REGIONAL CROP REPORT
SOUTH LOUISIANA AND TEXAS
Weather continues to be an issue for the crop in south Louisiana and Texas. Winds have been strong with the past two systems and are forecasted to be a factor for the system we will get this week. The strong winds have made herbicide applications difficult and are causing physical damage to seedlings that are drill planted. In water-seeded fields, the winds have been pushing around the seedlings not yet attached to the soil. Temperatures have improved a little, but nighttime temperatures are a still little lower than what they should be at this time of year in both Texas and South Louisiana.
The crop is beginning to move, but it is still a little slow. In Texas, I would say that 85% to 90% of the crop west of Houston is planted. Planting on the east side of Houston is starting to ramp up and they are close to 40% planted in that area. In south Louisiana, we are about 75% to 80% planted.
If you would like me to look at something or have any questions, please feel free to contact me.
MISSISSIPPI AND NORTH LOUISIANA
Planting has been happening sporadically in North Louisiana over the last two weeks, where soil conditions and weather have cooperated. Mississippi got a pretty decent start the last week of March and the first few days of April. Due to rain, however, farmers were held out until this past weekend, when some planting resumed in both North Louisiana and Mississippi. Unfortunately, the system that came in Tuesday and Wednesday has once again stalled planting. Rice that was planted in late March has germinated, but continued cooler temperatures are hampering emergence at this point.
GRAND PRAIRIE AND SOUTH ARKANSAS
We finally had some dry weather and dry ground at the end of last week and over the weekend. There was as much progress made as possible with the short window we had. I would estimate 5% to 10% of the acres are planted across my territory right now. Field prep and drilling/planting operations have been going as fast as they possibly can.
The mid-week storm system will once again bring progress to a halt. Some levees were also being pulled in various areas in preparation for the rain. There has been some talk of rice being water-seeded in some spots as well. We need that 10- to 15-day window where we can make substantial progress on getting this crop planted and growing.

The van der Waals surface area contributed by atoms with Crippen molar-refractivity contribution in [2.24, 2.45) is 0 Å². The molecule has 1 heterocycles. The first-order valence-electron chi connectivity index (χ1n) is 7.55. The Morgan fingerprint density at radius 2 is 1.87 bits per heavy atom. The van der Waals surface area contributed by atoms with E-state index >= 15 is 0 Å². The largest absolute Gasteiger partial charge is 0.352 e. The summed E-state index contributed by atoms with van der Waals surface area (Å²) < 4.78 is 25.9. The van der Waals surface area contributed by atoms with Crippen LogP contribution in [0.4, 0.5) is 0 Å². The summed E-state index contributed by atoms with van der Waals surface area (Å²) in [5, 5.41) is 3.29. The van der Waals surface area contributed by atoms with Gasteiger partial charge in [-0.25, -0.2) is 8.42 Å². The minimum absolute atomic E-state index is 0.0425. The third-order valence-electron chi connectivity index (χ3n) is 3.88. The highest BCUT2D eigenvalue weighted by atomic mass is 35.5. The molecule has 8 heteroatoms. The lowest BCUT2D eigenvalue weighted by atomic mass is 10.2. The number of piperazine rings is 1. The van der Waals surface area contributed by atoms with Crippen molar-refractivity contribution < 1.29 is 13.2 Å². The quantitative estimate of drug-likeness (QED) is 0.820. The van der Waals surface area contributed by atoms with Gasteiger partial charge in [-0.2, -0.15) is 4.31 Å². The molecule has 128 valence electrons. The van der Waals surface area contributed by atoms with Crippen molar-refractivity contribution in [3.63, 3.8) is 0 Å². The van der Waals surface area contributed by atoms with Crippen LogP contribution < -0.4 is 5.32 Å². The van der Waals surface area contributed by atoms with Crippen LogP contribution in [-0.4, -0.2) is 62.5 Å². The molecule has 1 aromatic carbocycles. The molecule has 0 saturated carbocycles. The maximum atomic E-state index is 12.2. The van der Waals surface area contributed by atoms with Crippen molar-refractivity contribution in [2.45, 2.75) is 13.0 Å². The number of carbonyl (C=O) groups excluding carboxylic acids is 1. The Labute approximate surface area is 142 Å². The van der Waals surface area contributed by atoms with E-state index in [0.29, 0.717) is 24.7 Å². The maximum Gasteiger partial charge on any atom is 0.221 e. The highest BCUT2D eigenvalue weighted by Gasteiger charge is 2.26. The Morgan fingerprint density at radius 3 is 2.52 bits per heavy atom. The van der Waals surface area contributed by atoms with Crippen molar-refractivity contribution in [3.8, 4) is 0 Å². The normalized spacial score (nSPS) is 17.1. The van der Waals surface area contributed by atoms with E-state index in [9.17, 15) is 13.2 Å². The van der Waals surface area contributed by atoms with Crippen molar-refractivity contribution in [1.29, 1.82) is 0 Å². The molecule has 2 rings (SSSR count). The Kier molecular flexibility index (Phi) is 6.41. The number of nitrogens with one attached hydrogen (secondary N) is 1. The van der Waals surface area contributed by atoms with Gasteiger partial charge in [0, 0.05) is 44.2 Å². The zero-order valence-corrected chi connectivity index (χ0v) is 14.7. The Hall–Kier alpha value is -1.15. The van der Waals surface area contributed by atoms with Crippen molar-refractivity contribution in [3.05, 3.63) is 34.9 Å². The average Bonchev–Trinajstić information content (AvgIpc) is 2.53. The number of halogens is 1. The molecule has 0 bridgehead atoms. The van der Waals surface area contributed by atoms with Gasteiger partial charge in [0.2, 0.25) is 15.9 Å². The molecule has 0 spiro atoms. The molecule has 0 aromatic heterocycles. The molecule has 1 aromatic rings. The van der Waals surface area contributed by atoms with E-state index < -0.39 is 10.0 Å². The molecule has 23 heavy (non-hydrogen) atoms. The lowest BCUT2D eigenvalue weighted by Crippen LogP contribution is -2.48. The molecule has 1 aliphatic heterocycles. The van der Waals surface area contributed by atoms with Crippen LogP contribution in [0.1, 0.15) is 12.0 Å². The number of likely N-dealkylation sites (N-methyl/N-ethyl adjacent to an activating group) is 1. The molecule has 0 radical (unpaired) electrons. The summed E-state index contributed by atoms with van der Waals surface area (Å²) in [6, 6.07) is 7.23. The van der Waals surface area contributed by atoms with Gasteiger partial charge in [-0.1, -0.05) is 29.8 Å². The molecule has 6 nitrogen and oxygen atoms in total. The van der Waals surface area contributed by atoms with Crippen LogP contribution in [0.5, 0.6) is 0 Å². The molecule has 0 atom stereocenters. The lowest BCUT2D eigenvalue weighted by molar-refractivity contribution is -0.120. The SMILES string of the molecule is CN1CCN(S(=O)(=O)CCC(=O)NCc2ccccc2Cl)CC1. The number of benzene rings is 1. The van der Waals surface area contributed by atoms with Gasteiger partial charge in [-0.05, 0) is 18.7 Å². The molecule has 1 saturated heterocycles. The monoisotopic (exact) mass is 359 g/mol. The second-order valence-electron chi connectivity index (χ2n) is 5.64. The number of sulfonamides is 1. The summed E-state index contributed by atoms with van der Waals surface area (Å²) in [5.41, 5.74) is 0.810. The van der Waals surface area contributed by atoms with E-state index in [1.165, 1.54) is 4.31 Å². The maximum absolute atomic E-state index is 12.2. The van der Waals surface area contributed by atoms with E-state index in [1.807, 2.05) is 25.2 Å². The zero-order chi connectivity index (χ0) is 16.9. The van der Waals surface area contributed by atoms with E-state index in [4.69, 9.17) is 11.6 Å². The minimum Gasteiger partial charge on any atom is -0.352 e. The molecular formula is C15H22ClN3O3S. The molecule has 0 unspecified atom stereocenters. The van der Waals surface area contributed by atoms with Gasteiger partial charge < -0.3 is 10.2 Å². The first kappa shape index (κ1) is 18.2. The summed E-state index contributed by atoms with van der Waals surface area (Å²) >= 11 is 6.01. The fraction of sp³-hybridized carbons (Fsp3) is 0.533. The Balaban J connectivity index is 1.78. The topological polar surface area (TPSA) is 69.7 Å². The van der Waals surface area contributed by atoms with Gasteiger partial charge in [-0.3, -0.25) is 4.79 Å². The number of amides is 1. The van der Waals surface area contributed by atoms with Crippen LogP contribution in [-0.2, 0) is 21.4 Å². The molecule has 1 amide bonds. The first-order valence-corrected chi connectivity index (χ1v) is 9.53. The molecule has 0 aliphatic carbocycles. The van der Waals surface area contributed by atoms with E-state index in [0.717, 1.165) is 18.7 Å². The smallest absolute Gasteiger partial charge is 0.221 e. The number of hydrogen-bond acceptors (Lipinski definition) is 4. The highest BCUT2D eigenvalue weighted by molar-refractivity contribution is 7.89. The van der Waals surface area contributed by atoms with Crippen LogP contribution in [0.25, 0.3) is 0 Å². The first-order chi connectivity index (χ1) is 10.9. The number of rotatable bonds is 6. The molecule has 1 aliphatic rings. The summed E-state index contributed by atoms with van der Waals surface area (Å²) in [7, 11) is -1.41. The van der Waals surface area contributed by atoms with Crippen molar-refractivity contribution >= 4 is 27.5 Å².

NORTH CENTRAL ARKANSAS
Planting in my territory has been extremely sporadic and very scarce due to the less than desirable weather conditions. There are high probabilities for rain this week and continuing into the weekend. We need a considerable break in the wet weather pattern to get a significant portion of this crop planted in April. To date, we are less than 5% planted in my territory.
As always, please feel free to reach out with any questions or concerns you may have. Thank you for your continued support of Horizon Ag.
NORTHEAST ARKANSAS AND MISSOURI BOOTHEEL
Weather, like many other factors, has not been ideal for farmers up to this point. There is no significant percentage to discuss in terms of planting progress in my territory. Both the Missouri Bootheel and most of Northeast Arkansas received rain from April 4–6. On Monday, April 11, we received two inches or more in many parts of my territory, and the forecast calls for more rain on April 12 and 13.
We may begin to see some shift away from corn acres at this point if this weather pattern continues. The 10-day forecast has some promise of dry weather, but it will definitely be after Easter before we can hope to make a good run at planting.
I am here to help, and I look forward to working with you this season. Please give me a call if I can be of any assistance.
Wednesday, April 13 through Wednesday, April 20https://www.wpc.ncep.noaa.gov/#page=qpf
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